So the question is, if I wish to convey a certain message, how likely is it that I can find a sequence to perform a given function? There is a way to randomly produce a useful sequence which is not all that improbable.

Let's use a less gross example than the nose picking one above. Lets find a functional sequence to answer the question your wife asked you when you were first married. “What do you want for breakfast?” (and you thought I was going to say something else. tsk tsk.) There are lots of ways to answer this question. What we will do is choose a 70 unit long sequence of 20 letters, ruling out the use of z,q,x,k,v and j. Thus, we have in this 70 unit long sequence 1.18 x 10^91 different possible combinations. Normally the anti-evolutionists say, like Gish, that the likelihood of finding just the correct sequence is too unlikely to occur. This is usually based upon the idea that one and only one sequence will perform the task. This is untrue as we have seen. Even finding 330,000 ways to say I want eggs, does not solve the problem. 330,000 ways to say I want eggs out of 1 x 10^78 is still too improbable for one to consider realistically.

In order to solve the problem we need one other factor. What is the shortest sequence which performs the function? The shortest I can think of is simply “eggs”. But this is not a full sentence and would be too brusque for your bride. So lets say the shortest sentence is “I eat eggs” without the spaces this is a 8 letter sequence.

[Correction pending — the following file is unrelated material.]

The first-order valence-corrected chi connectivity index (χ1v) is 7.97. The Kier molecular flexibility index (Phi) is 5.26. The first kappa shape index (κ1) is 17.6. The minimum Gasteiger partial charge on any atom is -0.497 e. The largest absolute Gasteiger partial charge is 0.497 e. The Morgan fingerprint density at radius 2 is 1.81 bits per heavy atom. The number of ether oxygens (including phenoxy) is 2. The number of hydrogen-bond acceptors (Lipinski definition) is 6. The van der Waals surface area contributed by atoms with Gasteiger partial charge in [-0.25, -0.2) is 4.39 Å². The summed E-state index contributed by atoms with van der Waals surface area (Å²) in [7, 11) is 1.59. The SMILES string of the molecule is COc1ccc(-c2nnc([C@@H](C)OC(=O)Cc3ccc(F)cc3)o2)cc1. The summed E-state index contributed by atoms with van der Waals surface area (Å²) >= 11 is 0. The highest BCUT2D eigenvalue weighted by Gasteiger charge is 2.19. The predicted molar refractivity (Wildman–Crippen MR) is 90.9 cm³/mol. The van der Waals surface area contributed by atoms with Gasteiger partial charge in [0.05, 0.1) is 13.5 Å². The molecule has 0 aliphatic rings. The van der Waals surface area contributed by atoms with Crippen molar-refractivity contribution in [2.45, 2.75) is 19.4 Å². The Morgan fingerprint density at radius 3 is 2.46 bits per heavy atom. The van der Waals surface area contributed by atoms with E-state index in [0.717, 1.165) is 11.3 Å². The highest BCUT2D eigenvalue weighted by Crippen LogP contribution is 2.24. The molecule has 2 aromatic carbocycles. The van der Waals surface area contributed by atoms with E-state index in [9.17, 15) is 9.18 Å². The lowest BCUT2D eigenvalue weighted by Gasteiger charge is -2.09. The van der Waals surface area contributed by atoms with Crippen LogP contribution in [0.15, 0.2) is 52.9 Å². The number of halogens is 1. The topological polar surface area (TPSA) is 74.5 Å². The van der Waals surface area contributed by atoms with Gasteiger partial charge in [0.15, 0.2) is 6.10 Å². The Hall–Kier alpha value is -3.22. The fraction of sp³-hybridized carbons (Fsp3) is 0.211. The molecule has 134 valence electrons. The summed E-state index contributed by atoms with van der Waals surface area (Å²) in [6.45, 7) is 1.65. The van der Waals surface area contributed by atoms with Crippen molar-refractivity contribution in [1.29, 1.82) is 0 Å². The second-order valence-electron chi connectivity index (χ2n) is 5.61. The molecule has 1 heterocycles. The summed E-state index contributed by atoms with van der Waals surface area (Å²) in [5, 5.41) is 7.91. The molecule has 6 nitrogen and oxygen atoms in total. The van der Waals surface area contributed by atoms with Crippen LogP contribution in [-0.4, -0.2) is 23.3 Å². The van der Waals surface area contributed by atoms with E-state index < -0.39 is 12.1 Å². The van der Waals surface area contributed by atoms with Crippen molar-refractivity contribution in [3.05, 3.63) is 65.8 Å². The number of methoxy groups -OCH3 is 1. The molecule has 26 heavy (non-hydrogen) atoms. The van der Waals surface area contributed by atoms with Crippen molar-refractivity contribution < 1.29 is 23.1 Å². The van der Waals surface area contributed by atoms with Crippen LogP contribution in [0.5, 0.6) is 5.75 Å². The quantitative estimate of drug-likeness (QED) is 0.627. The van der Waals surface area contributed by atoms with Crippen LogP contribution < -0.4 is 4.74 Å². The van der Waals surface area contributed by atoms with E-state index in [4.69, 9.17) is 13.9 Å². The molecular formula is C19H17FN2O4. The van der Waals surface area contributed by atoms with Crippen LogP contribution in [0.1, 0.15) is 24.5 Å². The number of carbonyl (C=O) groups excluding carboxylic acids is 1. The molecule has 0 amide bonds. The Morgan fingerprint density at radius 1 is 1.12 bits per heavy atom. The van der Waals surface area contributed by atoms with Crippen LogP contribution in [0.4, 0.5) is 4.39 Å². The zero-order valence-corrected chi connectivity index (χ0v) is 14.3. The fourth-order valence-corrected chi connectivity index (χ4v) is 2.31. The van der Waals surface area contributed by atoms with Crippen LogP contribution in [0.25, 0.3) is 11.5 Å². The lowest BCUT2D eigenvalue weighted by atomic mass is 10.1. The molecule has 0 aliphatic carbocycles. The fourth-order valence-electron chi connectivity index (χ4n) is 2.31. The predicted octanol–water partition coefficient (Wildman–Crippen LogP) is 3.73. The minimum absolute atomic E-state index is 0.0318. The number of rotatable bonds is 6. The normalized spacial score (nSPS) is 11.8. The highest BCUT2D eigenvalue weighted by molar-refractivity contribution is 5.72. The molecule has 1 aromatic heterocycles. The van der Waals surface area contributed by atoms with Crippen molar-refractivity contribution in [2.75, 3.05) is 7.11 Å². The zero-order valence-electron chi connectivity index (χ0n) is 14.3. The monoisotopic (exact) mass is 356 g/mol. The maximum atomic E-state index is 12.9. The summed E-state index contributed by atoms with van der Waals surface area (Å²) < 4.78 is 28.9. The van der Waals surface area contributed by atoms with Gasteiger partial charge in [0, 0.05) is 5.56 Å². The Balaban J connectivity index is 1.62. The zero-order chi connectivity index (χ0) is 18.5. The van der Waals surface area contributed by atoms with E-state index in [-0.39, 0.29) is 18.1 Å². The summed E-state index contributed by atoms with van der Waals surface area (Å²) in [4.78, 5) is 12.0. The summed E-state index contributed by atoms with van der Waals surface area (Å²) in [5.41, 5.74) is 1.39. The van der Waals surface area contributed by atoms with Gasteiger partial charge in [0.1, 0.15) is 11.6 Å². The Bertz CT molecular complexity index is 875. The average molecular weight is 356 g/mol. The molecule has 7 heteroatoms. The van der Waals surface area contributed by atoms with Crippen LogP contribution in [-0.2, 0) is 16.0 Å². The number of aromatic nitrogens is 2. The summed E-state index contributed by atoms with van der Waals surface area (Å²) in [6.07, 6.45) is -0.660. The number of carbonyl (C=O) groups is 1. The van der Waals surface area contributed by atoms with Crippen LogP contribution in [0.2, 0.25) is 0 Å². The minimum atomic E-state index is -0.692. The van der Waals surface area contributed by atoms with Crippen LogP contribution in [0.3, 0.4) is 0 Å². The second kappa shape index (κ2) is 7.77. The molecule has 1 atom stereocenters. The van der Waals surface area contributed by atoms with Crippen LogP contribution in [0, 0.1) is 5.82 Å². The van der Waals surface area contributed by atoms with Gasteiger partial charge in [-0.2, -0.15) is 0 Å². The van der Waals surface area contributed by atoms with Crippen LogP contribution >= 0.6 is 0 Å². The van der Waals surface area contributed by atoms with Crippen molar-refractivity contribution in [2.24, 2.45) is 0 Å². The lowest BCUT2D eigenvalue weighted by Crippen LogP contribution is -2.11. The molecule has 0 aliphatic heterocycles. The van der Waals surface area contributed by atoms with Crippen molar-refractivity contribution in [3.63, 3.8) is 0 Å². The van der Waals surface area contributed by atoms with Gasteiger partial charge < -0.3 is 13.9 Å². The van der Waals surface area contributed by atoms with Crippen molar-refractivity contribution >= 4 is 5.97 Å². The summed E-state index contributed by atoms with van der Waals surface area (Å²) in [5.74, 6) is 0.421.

What I noticed was that with a 2 unit long sequence, i.e., in a 2-d phase space, the sequence ab occurs at only one point out of the 26 x 26 points in a 26 character set. That is 1/676=.0014. If you embed this 2d space into a third (e.g. using a 3 unit long sequence), there are then 26 locations with the sequence ab. There are 26 sequences *ab and 26 sequences ab* for a total of 52 sequences in the phase space. Thus the odds of finding a sequence with ab is 52/17576=.0029, a considerable improvement in the odds of finding ab. Embedding the 2d in a 4d space requires **ab,*ab*,ab** be the sequences desired.(here * is variable) There are 3 x 26^2 in the 4d sequence and thus the odds are .0044 of finding an ab. Each subsequent embedding raises the odds of finding a particular short sequence. It would appear that the equation ought to look something like: